- Christopher Marx; Jessica Lee; John Sullivan; James Foster; Norma Martinez-gomez
- University of Idaho
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- End date
Advances in sequencing DNA have led to an unprecedented increase in our understanding of microbial diversity, yet we lack a clear picture of how functional traits relate to organismal diversity, or to the gene content found in their genomes. Because of this, it is not clear how similar in DNA sequence two organisms need to be for us to call them the same thing. This has important consequences when making ecological inferences. The researchers have developed a novel way to rapidly determine which microbes grow well under different environmental conditions by following the frequency of unique "barcodes" that have been genetically inserted into a panel of 96 natural isolates of bacteria that naturally grow on plant leaves. The researchers will also be able to track how different strains of microbes assemble into communities, which will illuminate which ones can stably coexist. The work will ultimately shed light on the phylogenetic conservation of traits, association of those traits to changes in the genome, and how much these traits influence genetic exchange across microbes. Outreach to K-12 students will result in a greater appreciation by the public of microbial genetic and functional diversity.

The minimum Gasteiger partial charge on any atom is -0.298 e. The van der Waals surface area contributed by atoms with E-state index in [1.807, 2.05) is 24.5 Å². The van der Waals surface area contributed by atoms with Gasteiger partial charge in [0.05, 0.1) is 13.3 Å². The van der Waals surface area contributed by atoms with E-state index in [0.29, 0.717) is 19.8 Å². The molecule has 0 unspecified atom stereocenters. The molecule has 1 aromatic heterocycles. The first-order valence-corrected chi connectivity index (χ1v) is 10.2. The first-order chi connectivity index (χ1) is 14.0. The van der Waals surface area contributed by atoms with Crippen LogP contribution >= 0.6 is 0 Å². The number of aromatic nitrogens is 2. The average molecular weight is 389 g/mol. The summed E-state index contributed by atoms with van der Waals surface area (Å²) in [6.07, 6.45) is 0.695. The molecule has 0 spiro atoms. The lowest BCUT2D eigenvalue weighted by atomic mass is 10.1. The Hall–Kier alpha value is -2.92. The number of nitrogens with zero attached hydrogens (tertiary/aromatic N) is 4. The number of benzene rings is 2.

Researchers will focus on the genus Methylobacterium, a collection of >50 named species well known for use of plant-derived methanol as one of their growth substrates. This team recently uncovered that Methylobacterium stimulates growth of soybeans when lanthanides are present; thus, there is opportunity to connect community diversity with an important ecosystem function. The team's novel barcoding system will accomplish two things not possible with traditional 16S rRNA amplicon sequencing: elimination of PCR bias, and the ability to track dozens of isolates simultaneously in any mixture, even if they have identical 16S rRNA. This proposal leverages data to develop a picture of the genus Methylobacterium at unprecedented depth and efficiency to examine the phylogenetic conservation of traits, associate traits to changes in genome content, and ask how much these traits influence genetic exchange across the genus. Ultimately, this can establish whether an abundant group of strains with identical 16S rRNA sequences represents a single cloud of successful genomes that are ecologically neutral with regard to each other, or a panel of ecologically diverse strains that have evolved distinct traits that permit coexistence.
This award reflects NSF's statutory mission and has been deemed worthy of support through evaluation using the Foundation's intellectual merit and broader impacts review criteria.
- Funding Source
- United States Nat'l. Science Fndn.
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